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Whether it's big plays or a big voice, Sean Weatherspoon brings it to Atlanta Falcons


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Whether it's big plays or a big voice, Sean Weatherspoon brings it to Atlanta Falcons

April 25, 10:40 PMAtlanta Falcons ExaminerDaniel Cox

When the Atlanta Falcons selected linebacker Sean Weatherspoon with the 19th pick in the first round of the 2010 NFL Draft, they had a pretty good idea what they were getting.

Falcons GM Thomas Dimitroff describes a player they'd been monitoring for well over 14 months, an enthusiastic three-down tackling machine.

Head Coach Mike Smith describes his athleticism and ability to play in space.

Everyone knew they were getting a talker. Once the offseason began Weatherspoon built a reputation as a loud player on the field.

At the Senior Bowl, some franchise executives found it annoying. Others wondered if he was putting on a show. Teams like the Falcons loved his swagger. They saw Weatherspoon as a vocal leader, a player with an infectious and excitable personality.

"I kind of felt like I needed to be that guy to step up and loosen everybody up a bit," Weatherspoon said at the NFL Combine in March. "Everybody was so uptight."

Weatherspoon knew he'd be asked by teams about that at the Combine. During his time with the media he shared how he handled those questions.

"Some teams asked me if I was putting on a front at the Senior Bowl," the linebacker said. "They were like 'Is that you all the time?' I told them that's me. That's the way I grew up. I've always been that loud guy. When I was a kid I would always get those marks on my progress report that said 'talks excessively'. I'm very loquacious. That's what I do, I chit chat. I chatter."

The Falcons knew of his chatty ways when they had Les Snead, Director of Player Personnel, call Weatherspoon a few picks before No. 19 on Thursday night. But they still didn't expect for him to refuse to hang up the phone.

The young linebacker, realizing his dream was right before him, didn't really want to talk so much as he didn't want to be left alone with thoughts.

Snead placed the call to let Weatherspoon know Atlanta was about to select him...unless they traded the pick. He told the three-time First-Team All-Big 12 player that he'd call him back.

That's when the linebacker took control of the call.

He said 'We're going to call you back.'" said Weatherspoon on Friday at his introductory press conference, relaying the phone exchange. "I was like, 'No, no, don't call me back. Keep me on the line. Keep me on the line.' I said 'Where's TD? I want to talk to Thomas.' So he found him. The only time I got butterflies was when he put me on hold and I was waiting. I finally got on the phone with Mr. Dimitroff and he told me what the plans were. He put me on the phone with Coach Smith and he told me what the plans were. I talked to Mr. Blank and it was said and done."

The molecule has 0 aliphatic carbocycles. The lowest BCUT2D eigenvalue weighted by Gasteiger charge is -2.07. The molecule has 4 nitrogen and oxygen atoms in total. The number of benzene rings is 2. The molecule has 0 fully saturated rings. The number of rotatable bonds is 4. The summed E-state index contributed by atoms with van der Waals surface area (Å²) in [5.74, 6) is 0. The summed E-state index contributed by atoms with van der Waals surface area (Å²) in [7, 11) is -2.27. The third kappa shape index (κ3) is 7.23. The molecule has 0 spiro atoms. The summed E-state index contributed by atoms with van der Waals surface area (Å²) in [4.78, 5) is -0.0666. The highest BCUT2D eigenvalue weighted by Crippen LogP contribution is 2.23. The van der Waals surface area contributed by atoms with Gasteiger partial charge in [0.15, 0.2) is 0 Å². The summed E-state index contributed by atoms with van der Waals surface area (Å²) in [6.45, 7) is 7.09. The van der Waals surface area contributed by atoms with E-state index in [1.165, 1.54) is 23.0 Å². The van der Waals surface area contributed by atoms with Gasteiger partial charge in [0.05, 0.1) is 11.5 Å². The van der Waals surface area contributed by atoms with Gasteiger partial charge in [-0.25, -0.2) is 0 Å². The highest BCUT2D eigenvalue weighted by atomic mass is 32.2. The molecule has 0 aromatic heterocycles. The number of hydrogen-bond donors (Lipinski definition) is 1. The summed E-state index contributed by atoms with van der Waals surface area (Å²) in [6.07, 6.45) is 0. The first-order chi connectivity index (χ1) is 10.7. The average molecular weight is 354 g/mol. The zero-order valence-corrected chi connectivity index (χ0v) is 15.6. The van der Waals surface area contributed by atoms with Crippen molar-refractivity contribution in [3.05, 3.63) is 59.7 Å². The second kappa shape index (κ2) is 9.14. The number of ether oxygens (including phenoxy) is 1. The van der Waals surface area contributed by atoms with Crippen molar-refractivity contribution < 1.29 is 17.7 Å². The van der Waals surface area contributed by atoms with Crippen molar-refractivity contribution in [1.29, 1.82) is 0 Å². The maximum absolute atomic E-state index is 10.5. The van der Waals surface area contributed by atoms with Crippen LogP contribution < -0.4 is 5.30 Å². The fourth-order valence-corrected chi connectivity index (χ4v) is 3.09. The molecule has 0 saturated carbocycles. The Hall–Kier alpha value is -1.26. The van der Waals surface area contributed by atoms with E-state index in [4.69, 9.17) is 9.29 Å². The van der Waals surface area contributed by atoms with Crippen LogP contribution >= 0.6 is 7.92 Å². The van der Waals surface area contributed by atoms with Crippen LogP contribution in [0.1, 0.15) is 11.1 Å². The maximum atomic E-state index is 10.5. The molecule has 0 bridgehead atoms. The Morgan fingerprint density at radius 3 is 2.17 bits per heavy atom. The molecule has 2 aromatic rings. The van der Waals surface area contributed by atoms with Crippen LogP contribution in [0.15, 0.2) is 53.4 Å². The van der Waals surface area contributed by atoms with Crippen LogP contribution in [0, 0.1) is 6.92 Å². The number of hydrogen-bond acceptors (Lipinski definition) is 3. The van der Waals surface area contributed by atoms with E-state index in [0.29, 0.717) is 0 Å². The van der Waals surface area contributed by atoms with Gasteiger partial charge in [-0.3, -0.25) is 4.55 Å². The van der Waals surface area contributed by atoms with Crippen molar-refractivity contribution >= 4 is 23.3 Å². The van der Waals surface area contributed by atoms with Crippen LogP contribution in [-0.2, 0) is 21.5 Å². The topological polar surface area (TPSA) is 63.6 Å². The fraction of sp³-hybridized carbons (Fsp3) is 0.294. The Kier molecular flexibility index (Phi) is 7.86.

As he spoke with team owner Arthur Blank, he began to see his name flash on the screen as the Falcons' pick and a moment that he has described as surreal began.

But a lot of other moments had to come before that, including the conclusion of the 2008 Alamo Bowl win, Weatherspoon's 21st birthday. He and his roommate, wide receiver Jeremy Maclin, were wrestling with decisions to enter the NFL Draft or return to Missouri for their senior seasons.

Maclin turned pro and became the first-round pick of the Philadelphia Eagles in 2009. Weatherspoon returned to school. He believed his senior season as a Missouri Tiger had a purpose.

"I wanted to go back to become a better leader," said Weatherspoon. "We had six guys get drafted last year. Somehow I just inherited this role of being an ambassador of Mizzou athletics. Every time something went wrong or something went good, I was the guy in front of the camera. I kind of relish that role, talking to the media and trying to just be that ambassador for the team."

An ambassador. A leader. But he wasn't always that way.

His mother, Elwanda Weatherspoon, who was with Weatherspoon on his first trip as an Atlanta Falcon, shared a tale of a time when following another's influence got young Weatherspoon into trouble.

As a youngster, Sean and his older brother secretly had duplicate keys made for their older sister's car; however they could only open the car door, not start the engine.

Mrs. Weatherspoon didn't recall where they were headed or how long the punishment lasted. The thing that struck her was that the one time she recalled Sean getting into trouble was when he was following someone else.

But the majority of the time, Sean, just as he tried to do with his nervous Senior Bowl teammates, was always trying to make people excited, a trait that gave her the feeling he'd go on to do great things.

"That outgoing personality," she said. "He'd wake up in the morning smiling and singing. When everybody else was just getting out of bed, Sean was up singing. Just making sure everybody was happy, making everybody laugh. He was very outgoing even then."

Mrs. Weatherspoon, a polite and reserved school teacher, laughed as she said she had no clue where that disposition came from, but was thankful it was there.

"It's just Sean being Sean," she said. "I was quite amazed to be a witness to that personality."

If Weatherspoon's big personality and big-play college career translate to NFL success, Falcons fans will be just as amazed as her.

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